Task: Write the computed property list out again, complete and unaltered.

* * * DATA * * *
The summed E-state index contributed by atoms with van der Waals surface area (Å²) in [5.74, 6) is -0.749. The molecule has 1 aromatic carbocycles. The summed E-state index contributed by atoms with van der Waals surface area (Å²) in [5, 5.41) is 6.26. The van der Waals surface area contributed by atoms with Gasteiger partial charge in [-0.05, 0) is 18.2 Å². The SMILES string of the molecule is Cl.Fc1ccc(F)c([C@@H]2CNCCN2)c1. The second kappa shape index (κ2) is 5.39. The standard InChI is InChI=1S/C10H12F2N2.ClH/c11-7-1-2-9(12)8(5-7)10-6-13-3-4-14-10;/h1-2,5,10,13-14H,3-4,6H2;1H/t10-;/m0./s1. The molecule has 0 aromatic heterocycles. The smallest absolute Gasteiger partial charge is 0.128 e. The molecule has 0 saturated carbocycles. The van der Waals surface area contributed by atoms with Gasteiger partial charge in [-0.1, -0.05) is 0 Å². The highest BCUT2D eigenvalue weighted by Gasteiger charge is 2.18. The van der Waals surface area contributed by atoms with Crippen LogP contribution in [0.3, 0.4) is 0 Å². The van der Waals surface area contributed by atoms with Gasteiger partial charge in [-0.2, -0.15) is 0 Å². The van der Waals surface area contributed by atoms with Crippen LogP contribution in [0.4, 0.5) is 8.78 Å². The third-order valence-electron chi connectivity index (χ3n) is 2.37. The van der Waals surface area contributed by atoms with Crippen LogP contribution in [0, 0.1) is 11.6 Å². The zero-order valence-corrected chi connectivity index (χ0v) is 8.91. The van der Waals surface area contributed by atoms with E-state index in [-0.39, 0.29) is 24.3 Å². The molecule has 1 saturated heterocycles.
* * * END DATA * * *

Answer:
The summed E-state index contributed by atoms with van der Waals surface area (Å²) in [5.74, 6) is -0.749. The molecule has 1 aromatic carbocycles. The summed E-state index contributed by atoms with van der Waals surface area (Å²) in [5, 5.41) is 6.26. The van der Waals surface area contributed by atoms with Gasteiger partial charge in [-0.05, 0) is 18.2 Å². The SMILES string of the molecule is Cl.Fc1ccc(F)c([C@@H]2CNCCN2)c1. The second kappa shape index (κ2) is 5.39. The standard InChI is InChI=1S/C10H12F2N2.ClH/c11-7-1-2-9(12)8(5-7)10-6-13-3-4-14-10;/h1-2,5,10,13-14H,3-4,6H2;1H/t10-;/m0./s1. The molecule has 0 aromatic heterocycles. The smallest absolute Gasteiger partial charge is 0.128 e. The molecule has 0 saturated carbocycles. The van der Waals surface area contributed by atoms with Gasteiger partial charge in [-0.1, -0.05) is 0 Å². The highest BCUT2D eigenvalue weighted by Gasteiger charge is 2.18. The van der Waals surface area contributed by atoms with Crippen LogP contribution in [0.3, 0.4) is 0 Å². The van der Waals surface area contributed by atoms with Gasteiger partial charge in [-0.2, -0.15) is 0 Å². The van der Waals surface area contributed by atoms with Crippen LogP contribution in [0.4, 0.5) is 8.78 Å². The third-order valence-electron chi connectivity index (χ3n) is 2.37. The van der Waals surface area contributed by atoms with Crippen LogP contribution in [0, 0.1) is 11.6 Å². The zero-order valence-corrected chi connectivity index (χ0v) is 8.91. The van der Waals surface area contributed by atoms with E-state index in [-0.39, 0.29) is 24.3 Å². The molecule has 1 saturated heterocycles.